From the Col des Vignettes, there was a short steep ascent before arriving at Vignette's Hut, precariously situated on the shear mountain side, 1000 metres above the Arolla valley below it. I had never stayed anywhere so remarkable. The location also gave us a clear view of the route for the following day; back across the plateau and up to the Col de L'Eveque and then down the Arolla glacier behind Mt Collon, before reappearing in the valley we could see below us, only to have to climb back up 800m to the Bertol Hut we could just make out at 3300m on the ridge on the far side. I'd survived our easier third day, but could not quite believe the guide book which said that all this could be achieved in seven hours?!
Col de Charmotane as the clouds clear
Despite some doubt about the weather, we headed out and were rewarded with beautiful views of the surrounding peaks in the early morning sunlight, with the clouds drifting through. The short climb to the Col de L'Eveque was again made much harder by the thin icy crust of snow, rarely enough to take our weight but more than enough to double the frustration.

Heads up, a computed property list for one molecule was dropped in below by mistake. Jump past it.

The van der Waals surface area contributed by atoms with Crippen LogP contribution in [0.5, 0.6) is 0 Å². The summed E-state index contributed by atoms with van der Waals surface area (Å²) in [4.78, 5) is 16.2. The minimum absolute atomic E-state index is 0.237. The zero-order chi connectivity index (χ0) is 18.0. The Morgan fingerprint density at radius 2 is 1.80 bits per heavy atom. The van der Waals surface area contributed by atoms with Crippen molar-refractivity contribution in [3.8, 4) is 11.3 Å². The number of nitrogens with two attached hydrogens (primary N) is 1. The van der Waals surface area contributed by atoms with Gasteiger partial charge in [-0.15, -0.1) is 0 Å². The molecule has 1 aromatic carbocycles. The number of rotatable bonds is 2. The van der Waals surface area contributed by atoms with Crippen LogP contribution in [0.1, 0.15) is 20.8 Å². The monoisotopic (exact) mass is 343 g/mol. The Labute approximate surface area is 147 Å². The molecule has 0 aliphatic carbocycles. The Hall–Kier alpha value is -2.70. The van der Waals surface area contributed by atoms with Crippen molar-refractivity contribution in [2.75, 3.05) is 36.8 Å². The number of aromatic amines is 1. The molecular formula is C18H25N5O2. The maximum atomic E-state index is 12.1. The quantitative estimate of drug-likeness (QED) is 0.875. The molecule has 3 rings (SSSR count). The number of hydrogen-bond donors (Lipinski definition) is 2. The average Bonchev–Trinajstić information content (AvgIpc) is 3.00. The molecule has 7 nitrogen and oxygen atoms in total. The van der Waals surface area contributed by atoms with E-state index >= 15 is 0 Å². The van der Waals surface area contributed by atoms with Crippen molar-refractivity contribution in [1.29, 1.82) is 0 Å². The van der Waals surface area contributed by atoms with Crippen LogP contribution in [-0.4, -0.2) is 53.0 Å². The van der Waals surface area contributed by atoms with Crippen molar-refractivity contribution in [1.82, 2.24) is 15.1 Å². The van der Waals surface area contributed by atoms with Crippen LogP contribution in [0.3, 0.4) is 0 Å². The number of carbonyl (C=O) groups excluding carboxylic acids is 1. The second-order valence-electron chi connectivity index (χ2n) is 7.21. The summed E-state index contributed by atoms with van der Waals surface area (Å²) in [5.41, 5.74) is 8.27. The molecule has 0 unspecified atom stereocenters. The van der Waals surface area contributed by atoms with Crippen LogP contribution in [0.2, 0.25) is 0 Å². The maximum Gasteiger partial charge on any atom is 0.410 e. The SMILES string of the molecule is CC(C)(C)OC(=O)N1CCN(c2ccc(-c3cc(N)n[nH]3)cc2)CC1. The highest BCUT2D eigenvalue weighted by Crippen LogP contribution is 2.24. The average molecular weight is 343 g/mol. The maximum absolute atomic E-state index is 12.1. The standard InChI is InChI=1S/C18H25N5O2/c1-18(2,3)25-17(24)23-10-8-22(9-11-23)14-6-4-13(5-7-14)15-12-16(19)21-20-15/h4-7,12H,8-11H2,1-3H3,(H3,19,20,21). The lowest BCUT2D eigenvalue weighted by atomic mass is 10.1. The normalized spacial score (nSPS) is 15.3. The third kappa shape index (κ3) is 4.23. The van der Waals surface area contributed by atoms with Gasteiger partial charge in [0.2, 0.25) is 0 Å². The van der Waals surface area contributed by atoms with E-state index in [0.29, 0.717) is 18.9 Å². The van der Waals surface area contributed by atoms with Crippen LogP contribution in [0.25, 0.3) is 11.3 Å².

Descending past Mont Collon
With some difficulty, we chose our route down the top section of the Haut Glacier d'Arolla, before reaching easier ground and a very enjoyable descent around the back of Mont Collon in broad sunshine. Only the thought of the climb still required giving us any doubt.
Haut Glacier d'Arolla
Still in good spirits, we chose a nice rock for the lunch we had carried from Vignette's hut. Although hard work, we made steady progress up the steep Bertol Glacier, and with a great sense of achievement climbed the ladders and chains to Bertol Hut, even more precariously perched than the previous night and arguably more impressive.
View from Cabane des Bertol
Having achieved what seemed insurmountable the previous evening, we could look back to Vignette's Hut and marvel at the days route, with time to enjoy a perfect mountain sunset and the tip of the Matterhorn now in view - our destination for the next day.
Sunset from Bertol Hut
Now comfortably in the routine of early starts and keen to be first out onto the snow, we were soon heading towards Tete Blanche, this time making quick progress and enjoying the hard frozen snow. Progress soon slowed as we reached steeper slopes. One crampon step after another, we inched our way up towards and onto the flat topped Tete Blanche - an emotional moment reaching the first summit on the route at 3707m and simply awesome views with perfect blue skies and sunlight all around. (see panorama at top of page)
From Tete Blanche, towards the Matterhorn, Dent d'Herens and Tete de Valpelline